Hoes & Weed(s): En perspective…

“Ooooo my hoe’s real’ dirty, what about yours?” says the young man to the closest boy.
“Oh yeah, real dirty!   Yo just pass me your hoe, I’ll bang her with mine and it should be better.” responds the boy, as if this was a normal activity, while trying to catch his breath.
The young man passes the hoe, sighs ,stares off into the distance, and shares his new insight with the closest boy, “Man ok, but, I’m starting to feel light-headed… but we still have all’ this weed to go through.”
“Yeah, I know… soooooooo muuuuuuuuuch weeeeeeeeeed!” knowingly answers the boy.     

It’s easy to have misconceptions about agriculture.  Right?

If young Dagbani boys would speak like gangsters, this is exactly the conversation I would’ve had this weekend, on many, many occasions.  We weeded a field of peanuts and corn for over 10 hours.  It was hard, repetitive work.  It was rewarding to see the work we had done, the ache in my muscles felt good, but I’m happy to be at the Minstry of Food and Agriculture office today writing blog posts, planning randomized testing of a communication tool, and designing workshops instead of weeding for the nth consecutive day.  It’s much more stimulating.  Yup, it’s easy to have misconceptions about agriculture from an outsider’s perspective.   Personally, I’ve been guilty of this before.

One of my fellow workers, weeding with energy!

“I hate exams.  I hate, I hate, I hate exams.  Why do we even need to go through this?” says the same young man to his friend.
“I don’t know man, we really should just get a small farm, you know?” dreamily answers his friend.
“Yeah, we totally should.  We would spend time outside, breath fresh air, and it certainly wouldn’t be this stressful!  Having a farm would be amazing!” naïvely answers the young man.

It’s easy to romanticize working with the earth.  Small-scale rural farming is incredibly rewarding, but it’s also a lot of hard, repetitive work.  From a comfortable desk in a stimulating university setting, it’s easy to see past the incredible opportunities we have to follow our passions, be it agriculture or something else, here in Canada.  Many people in Ghana dream of being able to pursue secondary or tertiary education.   And many adults have never even had the chance to go to school at all.

This weekend I went farming with my landlord and his children.  Midday, we took a break to eat a mixture of corn, soybeans, and flour to give us energy for the rest of the day.  Before going back to work, my landlord takes out a shiny aluminum pack from his pocket and proceeds to swallow a few pills.  Since we can’t really communicate verbally, he proceeds to tell me “Chinese” while pointing at the pills, and then holding his back.  As a generous Ghanaian, he then offers them to me so that I can take some too.  I politely decline.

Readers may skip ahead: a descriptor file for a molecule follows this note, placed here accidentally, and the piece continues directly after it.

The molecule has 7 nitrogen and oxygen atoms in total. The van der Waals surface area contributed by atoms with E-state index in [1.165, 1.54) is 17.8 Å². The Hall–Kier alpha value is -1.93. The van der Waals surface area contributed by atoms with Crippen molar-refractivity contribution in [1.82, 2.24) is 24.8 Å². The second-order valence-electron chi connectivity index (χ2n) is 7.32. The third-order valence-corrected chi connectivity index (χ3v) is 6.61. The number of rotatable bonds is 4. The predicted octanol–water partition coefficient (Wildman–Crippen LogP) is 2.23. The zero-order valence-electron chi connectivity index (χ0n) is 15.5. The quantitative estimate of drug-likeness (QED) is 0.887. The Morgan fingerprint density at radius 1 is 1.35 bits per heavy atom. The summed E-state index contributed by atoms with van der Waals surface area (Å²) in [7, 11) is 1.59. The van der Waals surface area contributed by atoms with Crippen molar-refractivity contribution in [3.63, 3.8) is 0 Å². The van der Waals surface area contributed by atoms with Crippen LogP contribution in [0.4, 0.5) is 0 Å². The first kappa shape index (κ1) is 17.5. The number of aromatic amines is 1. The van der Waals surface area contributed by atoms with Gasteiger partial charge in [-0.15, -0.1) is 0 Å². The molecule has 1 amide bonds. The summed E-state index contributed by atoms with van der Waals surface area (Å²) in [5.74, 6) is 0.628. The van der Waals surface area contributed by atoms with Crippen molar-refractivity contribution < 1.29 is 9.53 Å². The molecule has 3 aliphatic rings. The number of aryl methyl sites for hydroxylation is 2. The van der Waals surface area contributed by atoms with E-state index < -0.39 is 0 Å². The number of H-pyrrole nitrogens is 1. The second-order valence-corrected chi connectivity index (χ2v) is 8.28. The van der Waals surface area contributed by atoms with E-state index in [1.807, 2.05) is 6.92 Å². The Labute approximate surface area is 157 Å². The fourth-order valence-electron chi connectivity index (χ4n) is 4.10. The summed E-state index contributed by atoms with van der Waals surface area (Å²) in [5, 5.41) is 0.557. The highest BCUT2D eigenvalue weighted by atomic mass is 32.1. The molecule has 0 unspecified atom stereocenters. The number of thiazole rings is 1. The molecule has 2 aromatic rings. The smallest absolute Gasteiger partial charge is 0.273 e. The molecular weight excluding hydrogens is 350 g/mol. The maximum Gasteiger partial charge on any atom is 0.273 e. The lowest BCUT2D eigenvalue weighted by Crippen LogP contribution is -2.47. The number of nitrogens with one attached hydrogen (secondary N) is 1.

Kids joining us to eat at the farm, soon they'll be weeding too!

In the field, there’s no worker’s compensation.  Your social insurance is your family, but when you have over twenty young children, working has to seem like the best option.  Instead of worker’s compensation, you have small, white Chinese pills and you have your hard-work ethic.  Farming is hard, and the repetition leads to injuries.

Nothing beats sitting on a wooden structure under a straw roof after a hard day at the farm.   Simply sitting under a blanket of beautiful stars with other men who have done the same work as you with a filled stomach thanks to a shared collective meal, well, that’s powerful.

Foreign development organizations and other institutions seem to be focused on changing Ghana.  It’s true that more freedom must be given to people.  It’s true that it’s important to provide basic necessities like potable water.  It’s true.  It’s also true though that this starts by changing things like agricultural subsidies or foreign aid policies at home, so that my hard working landlord can have a fair price for his maize on a so-called free trade global market.

There's nothin' more beautiful than a weeded field...!

I think that true worldwide development will only come when we can incorporate the best from Ghana to Canada as much as we try to “Canadify” Ghana.  If every Canadian and other so called “privileged” individual ate from the same bowl of maize paste, dipped into collectively shared bowls of vegetable soup, power dynamics would be set up so that my landlord could have a fair profit for his maize.  Together, we would be powerful.  It would be amazing.


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